Interesting post with some good points, but I disagree with a couple of things. We can say that prior to the big bang, there was no space in this universe. However, we don't yet have a very good understanding of what exactly existed, if anything, just before the big bang. That's why some say "singularity" while other think that idea is ludicrous and pose other theories. So we can't definitively say (at least not yet) that there was no space at all anywhere prior to the big bang. The same is true regarding time. The notion of time starting with this universe exists because we see no evidence of any connectedness to a time prior to this universe. So we have intellectually decided that speaking of time before the creation of this universe doesn't make much sense and so we speak of time starting when the universe started. That's not the same, however, as saying time itself didn't exist at all anywhere before the big bang.

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12-12-2013, 03:53 PM
RE: "We had to come from somewhere."
(06-12-2013 12:27 PM)Chrisinfp Wrote:  I was talking to a non Christian who innocently said he thought we had to come from somewhere- he asked me what was around before the Big Bang. I understand the basics of the Big Bang. But how do you answer the question of what happened to cause the Big Bang- What was before. ?
Before Big Bang there were other Big Bangs. Matter is eternal.

English is not my native language.
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12-12-2013, 03:56 PM
RE: "We had to come from somewhere."
(12-12-2013 03:53 PM)Alla Wrote:  
(06-12-2013 12:27 PM)Chrisinfp Wrote:  I was talking to a non Christian who innocently said he thought we had to come from somewhere- he asked me what was around before the Big Bang. I understand the basics of the Big Bang. But how do you answer the question of what happened to cause the Big Bang- What was before. ?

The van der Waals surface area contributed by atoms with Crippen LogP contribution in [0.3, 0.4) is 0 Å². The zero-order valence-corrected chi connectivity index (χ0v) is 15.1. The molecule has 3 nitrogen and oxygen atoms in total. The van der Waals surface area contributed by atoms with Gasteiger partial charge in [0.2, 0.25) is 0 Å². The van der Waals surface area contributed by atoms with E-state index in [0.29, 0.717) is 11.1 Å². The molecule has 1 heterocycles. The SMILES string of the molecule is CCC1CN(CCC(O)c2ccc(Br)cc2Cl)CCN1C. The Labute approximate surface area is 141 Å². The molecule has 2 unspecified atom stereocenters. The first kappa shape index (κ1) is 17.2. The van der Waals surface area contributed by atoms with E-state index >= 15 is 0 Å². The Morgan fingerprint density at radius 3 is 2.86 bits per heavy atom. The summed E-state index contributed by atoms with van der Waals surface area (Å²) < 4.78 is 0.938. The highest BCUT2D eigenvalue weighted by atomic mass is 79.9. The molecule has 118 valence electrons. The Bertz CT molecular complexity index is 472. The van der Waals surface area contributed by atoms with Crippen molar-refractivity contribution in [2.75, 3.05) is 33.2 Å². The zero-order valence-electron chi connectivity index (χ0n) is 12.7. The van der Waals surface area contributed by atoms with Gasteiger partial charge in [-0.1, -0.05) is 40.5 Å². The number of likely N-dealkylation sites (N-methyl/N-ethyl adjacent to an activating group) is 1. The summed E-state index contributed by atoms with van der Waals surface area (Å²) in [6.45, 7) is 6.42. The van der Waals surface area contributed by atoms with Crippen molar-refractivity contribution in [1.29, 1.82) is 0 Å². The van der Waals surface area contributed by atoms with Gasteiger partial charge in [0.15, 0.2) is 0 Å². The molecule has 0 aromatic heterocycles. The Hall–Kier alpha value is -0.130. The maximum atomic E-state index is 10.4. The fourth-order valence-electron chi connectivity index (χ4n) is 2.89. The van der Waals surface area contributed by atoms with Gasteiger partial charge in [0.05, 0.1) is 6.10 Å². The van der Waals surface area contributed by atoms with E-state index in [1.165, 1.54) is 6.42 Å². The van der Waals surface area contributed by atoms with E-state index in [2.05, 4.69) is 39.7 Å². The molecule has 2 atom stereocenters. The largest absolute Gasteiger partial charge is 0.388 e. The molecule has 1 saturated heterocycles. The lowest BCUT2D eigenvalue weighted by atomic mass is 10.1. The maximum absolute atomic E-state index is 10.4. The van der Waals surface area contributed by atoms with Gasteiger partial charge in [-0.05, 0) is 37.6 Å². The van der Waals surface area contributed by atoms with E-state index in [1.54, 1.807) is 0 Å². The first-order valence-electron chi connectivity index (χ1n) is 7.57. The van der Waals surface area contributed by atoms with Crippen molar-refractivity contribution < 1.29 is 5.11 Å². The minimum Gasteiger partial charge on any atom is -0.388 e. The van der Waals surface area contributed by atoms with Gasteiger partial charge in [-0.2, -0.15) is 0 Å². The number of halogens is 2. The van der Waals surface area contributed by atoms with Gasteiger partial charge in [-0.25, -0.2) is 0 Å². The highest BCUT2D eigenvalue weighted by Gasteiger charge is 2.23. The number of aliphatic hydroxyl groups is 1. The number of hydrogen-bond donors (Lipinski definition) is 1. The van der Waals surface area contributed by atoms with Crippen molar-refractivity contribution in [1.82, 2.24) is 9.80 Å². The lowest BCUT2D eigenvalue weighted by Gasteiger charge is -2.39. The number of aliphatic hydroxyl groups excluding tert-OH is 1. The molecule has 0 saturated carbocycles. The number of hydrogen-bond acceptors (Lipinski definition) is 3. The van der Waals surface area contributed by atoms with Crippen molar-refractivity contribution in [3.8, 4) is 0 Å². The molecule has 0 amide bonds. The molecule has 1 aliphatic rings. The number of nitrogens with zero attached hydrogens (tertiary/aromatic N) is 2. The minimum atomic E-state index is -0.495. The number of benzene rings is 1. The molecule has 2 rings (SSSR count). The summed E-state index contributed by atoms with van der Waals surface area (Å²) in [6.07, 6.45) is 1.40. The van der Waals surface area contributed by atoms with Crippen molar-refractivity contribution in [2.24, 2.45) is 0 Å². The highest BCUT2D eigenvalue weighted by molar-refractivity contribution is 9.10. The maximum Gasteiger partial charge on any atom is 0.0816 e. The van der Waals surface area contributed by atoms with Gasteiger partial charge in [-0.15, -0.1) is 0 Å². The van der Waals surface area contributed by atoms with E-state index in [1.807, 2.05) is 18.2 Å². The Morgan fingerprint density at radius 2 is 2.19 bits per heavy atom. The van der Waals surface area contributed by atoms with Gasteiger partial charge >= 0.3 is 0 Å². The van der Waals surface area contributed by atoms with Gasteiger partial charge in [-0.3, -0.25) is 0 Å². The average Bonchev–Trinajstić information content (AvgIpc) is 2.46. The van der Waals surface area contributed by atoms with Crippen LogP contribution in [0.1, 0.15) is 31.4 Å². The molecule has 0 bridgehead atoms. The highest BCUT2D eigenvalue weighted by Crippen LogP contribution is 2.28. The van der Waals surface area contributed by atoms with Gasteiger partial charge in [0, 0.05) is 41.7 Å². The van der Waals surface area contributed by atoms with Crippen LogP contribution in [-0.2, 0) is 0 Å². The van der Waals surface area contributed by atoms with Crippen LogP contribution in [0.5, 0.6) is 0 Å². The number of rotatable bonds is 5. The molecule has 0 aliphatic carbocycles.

Before Big Bang there were other Big Bangs. Matter is eternal.

Well, we don't know that for sure. We've got no evidence for that. Right now we're still learning about this one. That's a bold assertion to make without anything to back it up.

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12-12-2013, 04:00 PM
RE: "We had to come from somewhere."
(12-12-2013 03:56 PM)Logisch Wrote:  
(12-12-2013 03:53 PM)Alla Wrote:  Before Big Bang there were other Big Bangs. Matter is eternal.

Well, we don't know that for sure. We've got no evidence for that. Right now we're still learning about this one. That's a bold assertion to make without anything to back it up.
True, I don't know for sure but this is what I believe. I also believe that our Big bang is not the last one. It will be many more and many more are happening right now.

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12-12-2013, 04:16 PM
RE: "We had to come from somewhere."
Why do you believe that? (not being sarcastic, genuinely interested)

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12-12-2013, 06:11 PM
RE: "We had to come from somewhere."
(12-12-2013 04:16 PM)Logisch Wrote:  Why do you believe that? (not being sarcastic, genuinely interested)
1)because I believe that God's works have no end and because I believe words of the Prophets that there are Gods many. They have to work, too.
2)let's forget about Gods. I ask myself a question:
infinite space and only one Big Bang. really?

English is not my native language.
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12-12-2013, 06:41 PM
RE: "We had to come from somewhere."
(07-12-2013 02:42 AM)Heywood Jahblome Wrote:  Anyways a noun is a person, place, or thing....Nothingness is none of those. It perfectly acceptable to say nothingness is not a noun.

A noun can also be the name of a concept, such as zero. Right? Doesn't that apply here?

EDIT: Doh! Didn't finish reading the thread. Sorry.

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12-12-2013, 06:54 PM
RE: "We had to come from somewhere."
(07-12-2013 12:59 AM)Heywood Jahblome Wrote:  
(07-12-2013 12:55 AM)Youkay Wrote:  You are welcome to take that up with Lawrence Krauss and many other experts in the field who support his proposed view.

It is completely besides the point that I was trying to make.

Lawrence Krauss decided to define nothing a little differently so he could sell books. His nothing is really something and that is the frameworks in which quantum mechanics operates.

No he didn't. He showed that in this universe, there is no such thing as "nothing".
"Nothing" is woo-woo, cooked up by people who didn't have as much information as we do today.